On Monday, the Citadel issue was largely overshadowed by Haley calling for lawmakers to take action to remove the Confederate flag from the State House grounds. In moves that were notable in the state, Harris Pastides, president of the University of South Carolina, called for the removal of the flag from that position. Via Twitter, so did Jim Clements, the president of Clemson University, and several coaches and athletics officials in the state. In 2001, the National Collegiate Athletic Association banned predetermined games and events (typically postseason play such as tournaments) from taking place in South Carolina because of the flying of the Confederate flag.
Elizabeth Davis, the president of Furman University, a private institution in the state, also called for the removal of the Confederate flag from the State House grounds.
Not all presidents in South Carolina are speaking out against the continued prominent position for the Confederate flag. Glenn McConnell is the new president of the College of Charleston. His appointment last year was controversial for many reasons, including his long support for Confederate symbols. He used to own a shop that sold memorabilia of the South’s rebellion, he appears in a widely circulated picture dressed as a Confederate general and he is a longtime supporter of flying the Confederate flag on the State House grounds.
Asked if McConnell was speaking out on the issue Monday, a spokesperson said via email: “President McConnell says it is not appropriate to talk about the issue until after the families had a chance to mourn their losses and hold funerals for their loved ones.”
Buildings and Statues
Confederate flags are not the only symbols or honors that offend. While many universities have renamed buildings that honor racists of past eras, Clemson turned aside such requests this year and will preserve the name of Tillman Hall, named for Benjamin Ryan Tillman, a white supremacist politician who was among the institution’s founders. Faculty and student groups sought to change the name, noting that Tillman stands out for his brutality and racism, and noting that he regularly boasted of participating in the killings of black people. The university declined to make a change.At the University of Texas at Austin, student leaders are renewing a push to have the institution remove a statue (right) of Jefferson Davis. A petition states: “Statues serve to glorify and memorialize the values of what the subject stood for. Given Jefferson Davis’s vehement support for the institution of slavery and white supremacy, we believe this statue is not in line with the university’s core values — learning, discovery, freedom, leadership, individual opportunity and responsibility. It is impossible to reach the full potential of an inclusive and progressive learning institution while putting an idol of our darkest days on a pedestal.”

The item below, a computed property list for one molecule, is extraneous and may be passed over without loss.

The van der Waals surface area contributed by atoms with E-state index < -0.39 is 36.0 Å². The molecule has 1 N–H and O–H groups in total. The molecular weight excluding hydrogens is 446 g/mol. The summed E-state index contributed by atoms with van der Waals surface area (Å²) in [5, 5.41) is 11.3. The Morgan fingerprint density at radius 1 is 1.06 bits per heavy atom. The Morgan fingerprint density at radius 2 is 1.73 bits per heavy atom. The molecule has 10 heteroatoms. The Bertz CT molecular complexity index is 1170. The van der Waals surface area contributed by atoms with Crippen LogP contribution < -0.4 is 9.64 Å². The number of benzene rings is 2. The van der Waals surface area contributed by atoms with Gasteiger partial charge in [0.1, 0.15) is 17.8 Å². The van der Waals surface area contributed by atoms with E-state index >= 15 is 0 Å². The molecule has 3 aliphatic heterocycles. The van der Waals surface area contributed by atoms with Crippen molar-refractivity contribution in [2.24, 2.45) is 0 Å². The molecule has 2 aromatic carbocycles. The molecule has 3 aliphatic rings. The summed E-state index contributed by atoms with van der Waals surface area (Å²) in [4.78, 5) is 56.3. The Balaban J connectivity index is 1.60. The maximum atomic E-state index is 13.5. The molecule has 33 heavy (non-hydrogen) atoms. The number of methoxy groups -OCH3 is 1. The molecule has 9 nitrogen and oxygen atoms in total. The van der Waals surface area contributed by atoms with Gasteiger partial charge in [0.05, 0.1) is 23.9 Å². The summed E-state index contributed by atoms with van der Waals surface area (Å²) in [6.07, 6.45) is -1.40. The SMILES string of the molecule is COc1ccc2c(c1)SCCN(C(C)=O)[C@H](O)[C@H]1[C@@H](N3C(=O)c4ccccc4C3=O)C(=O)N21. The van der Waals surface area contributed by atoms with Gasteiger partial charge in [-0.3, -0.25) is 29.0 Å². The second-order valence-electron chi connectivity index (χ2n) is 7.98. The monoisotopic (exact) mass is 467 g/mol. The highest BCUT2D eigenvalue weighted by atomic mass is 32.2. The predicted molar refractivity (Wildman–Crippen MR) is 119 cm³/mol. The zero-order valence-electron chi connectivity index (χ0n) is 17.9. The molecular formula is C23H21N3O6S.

Gregory Fenves, president of the university, met with student leaders Monday to discuss the issue and said on Twitter: “I take this issue very seriously and am working with students and campus leadership on it.”